Twining stems of *D. bulbifera* tend to coil more tightly when removed from their support, and this tendency could contribute to the normal force. Therefore, we compared estimated forces resulting from change in geometry to estimated forces resulting from stretching. We measured the change in helical configuration of 10 *D. bulbifera* vines when removed from their support. Support diameters were 21.88mm (3), 42.1mm (2), 60.16mm (1), 89.6mm (2), and 114.51mm (2). Vine helices on and off the pole were characterized by the pitch and arc length per gyre over 6–11 gyres (Silk & Hubbard 1991). The helical configuration of a stretched spring can be described by two parameters, yielding estimates of both torsional and bending stiffness (Miller 1902). Therefore, we stretched the same 10 vines horizontally with a mass of 13–30g suspended over a pulley and measured pitch and arc length per gyre. We used early work on helical springs (Miller 1902) to estimate the force per length imposed by the difference in helical geometry between the resting (off-pole) shape and the realized (on-pole) shape. We calculated the elastic energy of the vine based on thin rod theory, considering only torsion and bending of thin slices along the vine axis but neglecting warping of cross-sections (Love 1927). Sophisticated analyses for springs based on elasticity theory (Ancker & Goodier 1958*b*,*c*) give corrections of less than 5 per cent to the approximate theory (Ancker & Goodier 1958*a*). The elastic energy per length *U* of a gently twisted and bent thin rod is

$$U=\frac{1}{2}EI{(\mathrm{\Delta}\kappa )}^{2}+\frac{1}{2}GJ{(\mathrm{\Delta}\tau )}^{2},$$

(2.2)

where *EI* and *GJ* are the flexural and torsional stiffness of the rod and *κ* and *τ* are the curvature and torsion of the rod (including both Frenet torsion and material twist), with Δ indicating difference from the relaxed state (Love 1927). The normal force applied by the vine because of its curvature and torsion follows from differentiation of equation (2.2) with respect to support radius *a*; approximating derivatives of curvature and torsion with finite differences, the normal force per length *p*_{n} on the support is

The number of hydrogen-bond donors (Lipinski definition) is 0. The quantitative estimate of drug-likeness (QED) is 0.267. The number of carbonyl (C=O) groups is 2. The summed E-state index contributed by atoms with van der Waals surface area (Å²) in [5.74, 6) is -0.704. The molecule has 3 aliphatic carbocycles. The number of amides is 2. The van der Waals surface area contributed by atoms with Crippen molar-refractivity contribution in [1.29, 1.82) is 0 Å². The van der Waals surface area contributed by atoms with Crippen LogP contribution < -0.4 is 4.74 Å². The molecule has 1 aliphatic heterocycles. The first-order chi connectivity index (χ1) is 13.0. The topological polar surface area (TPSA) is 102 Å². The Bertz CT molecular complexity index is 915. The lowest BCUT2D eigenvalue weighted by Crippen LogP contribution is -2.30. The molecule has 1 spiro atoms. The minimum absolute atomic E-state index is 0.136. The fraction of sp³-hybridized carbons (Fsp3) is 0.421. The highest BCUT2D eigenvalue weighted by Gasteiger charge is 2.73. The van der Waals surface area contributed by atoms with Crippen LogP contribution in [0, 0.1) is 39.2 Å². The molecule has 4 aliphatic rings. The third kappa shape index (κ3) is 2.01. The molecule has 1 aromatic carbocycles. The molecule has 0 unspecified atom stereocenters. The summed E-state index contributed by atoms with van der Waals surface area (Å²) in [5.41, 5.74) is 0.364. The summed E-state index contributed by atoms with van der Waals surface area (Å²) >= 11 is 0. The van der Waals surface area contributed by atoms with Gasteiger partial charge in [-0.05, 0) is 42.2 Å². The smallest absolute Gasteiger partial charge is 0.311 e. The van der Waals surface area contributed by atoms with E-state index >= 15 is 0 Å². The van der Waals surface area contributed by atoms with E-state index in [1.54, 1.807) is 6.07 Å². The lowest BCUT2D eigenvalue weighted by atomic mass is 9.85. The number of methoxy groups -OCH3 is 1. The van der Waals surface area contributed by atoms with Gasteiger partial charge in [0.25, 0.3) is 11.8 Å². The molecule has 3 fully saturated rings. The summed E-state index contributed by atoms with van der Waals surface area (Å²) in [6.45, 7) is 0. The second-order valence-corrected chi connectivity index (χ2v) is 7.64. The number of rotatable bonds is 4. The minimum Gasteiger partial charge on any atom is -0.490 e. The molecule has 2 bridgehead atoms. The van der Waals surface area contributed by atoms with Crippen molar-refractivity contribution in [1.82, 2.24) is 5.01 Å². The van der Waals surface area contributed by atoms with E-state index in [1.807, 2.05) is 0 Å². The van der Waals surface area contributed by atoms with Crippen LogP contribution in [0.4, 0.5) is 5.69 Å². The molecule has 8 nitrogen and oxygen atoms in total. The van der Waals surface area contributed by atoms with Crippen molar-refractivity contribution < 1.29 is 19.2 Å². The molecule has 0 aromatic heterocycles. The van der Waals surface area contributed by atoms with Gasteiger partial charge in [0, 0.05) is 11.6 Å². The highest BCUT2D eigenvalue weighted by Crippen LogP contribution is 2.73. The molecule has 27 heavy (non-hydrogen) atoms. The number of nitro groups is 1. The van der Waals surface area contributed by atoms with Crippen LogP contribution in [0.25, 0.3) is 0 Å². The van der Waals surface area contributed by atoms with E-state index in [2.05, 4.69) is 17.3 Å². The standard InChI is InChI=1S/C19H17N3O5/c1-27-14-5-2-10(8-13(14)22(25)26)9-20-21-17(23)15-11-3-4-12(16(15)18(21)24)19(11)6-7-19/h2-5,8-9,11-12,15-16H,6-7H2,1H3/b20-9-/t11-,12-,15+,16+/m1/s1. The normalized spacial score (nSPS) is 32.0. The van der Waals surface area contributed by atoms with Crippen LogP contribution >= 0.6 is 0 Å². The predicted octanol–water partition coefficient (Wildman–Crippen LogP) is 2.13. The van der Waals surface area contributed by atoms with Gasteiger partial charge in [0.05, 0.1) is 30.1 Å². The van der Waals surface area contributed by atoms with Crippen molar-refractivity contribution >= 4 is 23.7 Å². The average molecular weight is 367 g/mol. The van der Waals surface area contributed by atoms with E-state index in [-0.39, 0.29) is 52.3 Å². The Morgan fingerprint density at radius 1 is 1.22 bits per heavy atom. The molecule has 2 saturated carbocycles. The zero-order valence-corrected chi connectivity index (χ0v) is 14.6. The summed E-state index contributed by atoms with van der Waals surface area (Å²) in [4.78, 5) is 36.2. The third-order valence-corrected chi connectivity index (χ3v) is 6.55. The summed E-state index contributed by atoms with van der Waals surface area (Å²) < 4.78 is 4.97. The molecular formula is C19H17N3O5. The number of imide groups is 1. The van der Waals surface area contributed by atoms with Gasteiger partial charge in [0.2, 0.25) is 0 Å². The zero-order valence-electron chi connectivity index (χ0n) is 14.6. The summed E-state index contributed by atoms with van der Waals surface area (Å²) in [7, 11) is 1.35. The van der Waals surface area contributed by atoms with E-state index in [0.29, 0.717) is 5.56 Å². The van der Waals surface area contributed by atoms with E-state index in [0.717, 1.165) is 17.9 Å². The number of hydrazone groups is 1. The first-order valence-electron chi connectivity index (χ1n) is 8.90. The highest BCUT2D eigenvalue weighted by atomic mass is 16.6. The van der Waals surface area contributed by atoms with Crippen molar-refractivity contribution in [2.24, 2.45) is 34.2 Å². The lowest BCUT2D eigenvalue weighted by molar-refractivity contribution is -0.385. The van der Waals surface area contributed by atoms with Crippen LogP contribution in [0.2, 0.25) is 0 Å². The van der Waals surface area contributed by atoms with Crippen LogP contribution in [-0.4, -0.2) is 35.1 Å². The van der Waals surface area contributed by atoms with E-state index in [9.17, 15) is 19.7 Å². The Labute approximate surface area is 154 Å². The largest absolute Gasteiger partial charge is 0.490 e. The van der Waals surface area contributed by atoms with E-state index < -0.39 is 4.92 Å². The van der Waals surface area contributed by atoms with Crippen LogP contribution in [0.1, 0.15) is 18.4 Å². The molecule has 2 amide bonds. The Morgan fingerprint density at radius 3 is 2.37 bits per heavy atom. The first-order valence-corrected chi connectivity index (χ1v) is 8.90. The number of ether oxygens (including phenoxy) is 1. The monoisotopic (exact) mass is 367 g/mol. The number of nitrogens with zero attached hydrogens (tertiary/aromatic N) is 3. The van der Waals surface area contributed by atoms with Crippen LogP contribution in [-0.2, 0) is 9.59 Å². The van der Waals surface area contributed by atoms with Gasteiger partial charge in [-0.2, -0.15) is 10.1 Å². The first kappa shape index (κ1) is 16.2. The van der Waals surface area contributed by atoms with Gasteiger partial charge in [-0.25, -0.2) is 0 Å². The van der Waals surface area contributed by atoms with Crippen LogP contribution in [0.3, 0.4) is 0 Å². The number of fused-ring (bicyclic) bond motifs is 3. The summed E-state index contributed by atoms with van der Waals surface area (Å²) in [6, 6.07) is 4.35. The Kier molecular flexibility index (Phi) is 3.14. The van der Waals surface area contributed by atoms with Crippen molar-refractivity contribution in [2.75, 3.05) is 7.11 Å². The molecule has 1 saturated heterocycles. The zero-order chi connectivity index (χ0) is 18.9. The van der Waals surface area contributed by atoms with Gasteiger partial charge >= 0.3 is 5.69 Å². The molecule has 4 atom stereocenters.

$${p}_{n}\approx \frac{2U}{\mathrm{\Delta}a},$$

(2.3)

(see also ‘twist and bend calculations’ in the electronic supplementary material).

The helix-stretching experiments also yielded an estimate of the shear modulus *G* and an estimate of the Young modulus *E* independent of the three-point bending experiments:

$$E=-\frac{1}{I}\frac{F}{\mathrm{\Delta}\kappa}\frac{ac}{d}\phantom{\rule{1em}{0ex}}\phantom{\rule{1em}{0ex}}G=\frac{1}{J}\frac{F}{\mathrm{\Delta}\tau}\frac{{a}^{2}}{d},$$

(2.4)

where *I* is the second moment of area; *J* the polar moment of area; and *a*, *c* and *d* characterize the on-pole geometry of the vine (figure 2; see ‘twist and bend calculations’ in the electronic supplementary material).

Our estimate of the squeezing force arising from stipule growth is based on the observation that much of the stipule growth occurs after the position of stipules on the pole has stabilized. In the most apical gyre of the twining helix, the vine's position on the support shifts with growth and the nutation of the apex; but in the second gyre growth has ceased and the position of the stipules on the pole becomes fixed. Thereafter, the expansion of each stipule results in a simple radial displacement of the vine away from the pole, with no repositioning of the point of contact (see video 2 in the electronic supplementary material). In this scenario, the most important elastic effect is the stretching resulting from the longer path taken by the vine around its support.